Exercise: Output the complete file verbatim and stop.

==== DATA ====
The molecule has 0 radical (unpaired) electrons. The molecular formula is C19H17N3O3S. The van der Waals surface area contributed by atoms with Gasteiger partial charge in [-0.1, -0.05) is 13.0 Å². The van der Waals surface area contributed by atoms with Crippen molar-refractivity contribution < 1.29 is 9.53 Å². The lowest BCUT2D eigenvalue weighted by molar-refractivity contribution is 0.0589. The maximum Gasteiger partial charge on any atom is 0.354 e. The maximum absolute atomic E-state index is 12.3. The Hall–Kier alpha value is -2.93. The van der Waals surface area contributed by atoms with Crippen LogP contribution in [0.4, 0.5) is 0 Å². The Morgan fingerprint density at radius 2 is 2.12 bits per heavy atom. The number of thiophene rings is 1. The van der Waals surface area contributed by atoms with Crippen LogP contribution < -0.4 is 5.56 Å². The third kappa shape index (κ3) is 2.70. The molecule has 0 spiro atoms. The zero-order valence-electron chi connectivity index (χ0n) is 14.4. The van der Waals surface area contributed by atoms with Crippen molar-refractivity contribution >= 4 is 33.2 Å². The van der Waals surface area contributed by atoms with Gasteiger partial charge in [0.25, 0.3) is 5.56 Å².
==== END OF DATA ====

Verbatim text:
The molecule has 0 radical (unpaired) electrons. The molecular formula is C19H17N3O3S. The van der Waals surface area contributed by atoms with Gasteiger partial charge in [-0.1, -0.05) is 13.0 Å². The van der Waals surface area contributed by atoms with Crippen molar-refractivity contribution < 1.29 is 9.53 Å². The lowest BCUT2D eigenvalue weighted by molar-refractivity contribution is 0.0589. The maximum Gasteiger partial charge on any atom is 0.354 e. The maximum absolute atomic E-state index is 12.3. The Hall–Kier alpha value is -2.93. The van der Waals surface area contributed by atoms with Crippen LogP contribution in [0.4, 0.5) is 0 Å². The Morgan fingerprint density at radius 2 is 2.12 bits per heavy atom. The number of thiophene rings is 1. The van der Waals surface area contributed by atoms with Crippen LogP contribution < -0.4 is 5.56 Å². The third kappa shape index (κ3) is 2.70. The molecule has 0 spiro atoms. The zero-order valence-electron chi connectivity index (χ0n) is 14.4. The van der Waals surface area contributed by atoms with Crippen molar-refractivity contribution >= 4 is 33.2 Å². The van der Waals surface area contributed by atoms with Gasteiger partial charge in [0.25, 0.3) is 5.56 Å².